By William H. Miller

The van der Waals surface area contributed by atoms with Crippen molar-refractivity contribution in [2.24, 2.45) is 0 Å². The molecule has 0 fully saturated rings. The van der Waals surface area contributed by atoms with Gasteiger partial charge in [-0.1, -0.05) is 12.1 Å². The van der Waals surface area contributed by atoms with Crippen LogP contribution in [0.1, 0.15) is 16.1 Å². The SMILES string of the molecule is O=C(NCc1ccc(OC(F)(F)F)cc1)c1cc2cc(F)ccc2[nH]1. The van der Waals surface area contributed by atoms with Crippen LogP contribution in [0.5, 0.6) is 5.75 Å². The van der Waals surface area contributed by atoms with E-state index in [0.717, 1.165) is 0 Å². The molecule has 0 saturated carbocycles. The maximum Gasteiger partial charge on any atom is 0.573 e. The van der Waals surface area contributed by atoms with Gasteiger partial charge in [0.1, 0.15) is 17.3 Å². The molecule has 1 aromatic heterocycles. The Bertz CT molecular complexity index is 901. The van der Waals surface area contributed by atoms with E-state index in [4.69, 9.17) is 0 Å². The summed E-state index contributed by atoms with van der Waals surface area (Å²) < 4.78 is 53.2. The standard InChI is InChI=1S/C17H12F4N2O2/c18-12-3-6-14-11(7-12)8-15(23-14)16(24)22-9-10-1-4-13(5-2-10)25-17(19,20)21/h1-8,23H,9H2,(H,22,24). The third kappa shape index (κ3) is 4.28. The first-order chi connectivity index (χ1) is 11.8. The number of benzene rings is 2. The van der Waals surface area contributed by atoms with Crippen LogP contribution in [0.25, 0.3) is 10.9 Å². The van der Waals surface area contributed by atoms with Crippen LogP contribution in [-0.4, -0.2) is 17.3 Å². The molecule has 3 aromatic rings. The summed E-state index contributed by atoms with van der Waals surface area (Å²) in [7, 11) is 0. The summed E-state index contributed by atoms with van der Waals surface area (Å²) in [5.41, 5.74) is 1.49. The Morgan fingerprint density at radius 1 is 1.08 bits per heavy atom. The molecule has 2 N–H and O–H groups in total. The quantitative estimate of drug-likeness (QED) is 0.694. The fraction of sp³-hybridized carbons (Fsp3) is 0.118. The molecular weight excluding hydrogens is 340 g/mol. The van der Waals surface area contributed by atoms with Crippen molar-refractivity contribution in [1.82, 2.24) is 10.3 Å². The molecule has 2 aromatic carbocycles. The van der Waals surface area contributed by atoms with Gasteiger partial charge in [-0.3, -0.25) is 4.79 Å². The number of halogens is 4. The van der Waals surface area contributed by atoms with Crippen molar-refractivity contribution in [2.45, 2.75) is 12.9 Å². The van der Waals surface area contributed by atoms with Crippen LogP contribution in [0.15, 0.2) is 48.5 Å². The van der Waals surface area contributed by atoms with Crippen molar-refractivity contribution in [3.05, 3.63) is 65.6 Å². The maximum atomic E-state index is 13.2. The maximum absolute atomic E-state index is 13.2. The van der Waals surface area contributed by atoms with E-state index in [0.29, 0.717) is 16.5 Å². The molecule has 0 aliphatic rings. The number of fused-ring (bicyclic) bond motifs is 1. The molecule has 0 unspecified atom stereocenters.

The grande epoch of the French liners––the departure of trains amid crowds of excited journalists, the flash of camera, piles of Vuitton luggage and sprays of flowers thrust upon movie stars such as Clark Gable, Marlene Dietrich and celebrities like author Ernest Hemingway. The sight of a great ship, the legendary Normandie with her vast black hull, white superstructure and enormous red and black funnels, ready to sail. In all there were some fifty French passenger ships in worldwide services, the French Line (Compagnie Générale Transatlantique), the biggest and most familiar had three celebrated liners on their luxury run in and out of New York before the giant France entered service in 1962––the celebrated Liberté, the beloved Ile de France and the handsome Flandré. Less known to American travelers were other CGT runs to Casablanca and North African ports. Other companies like Messageries Maritimes had vessels plying all over the world and Chargeurs Réunis ships carried passengers to South America and Southeast Asia. Blue-water water routes declined when airlines were the preferred way to go. Sadly, now they are all gone. Cover painting by Stephen Card. Softbound. 140 pages.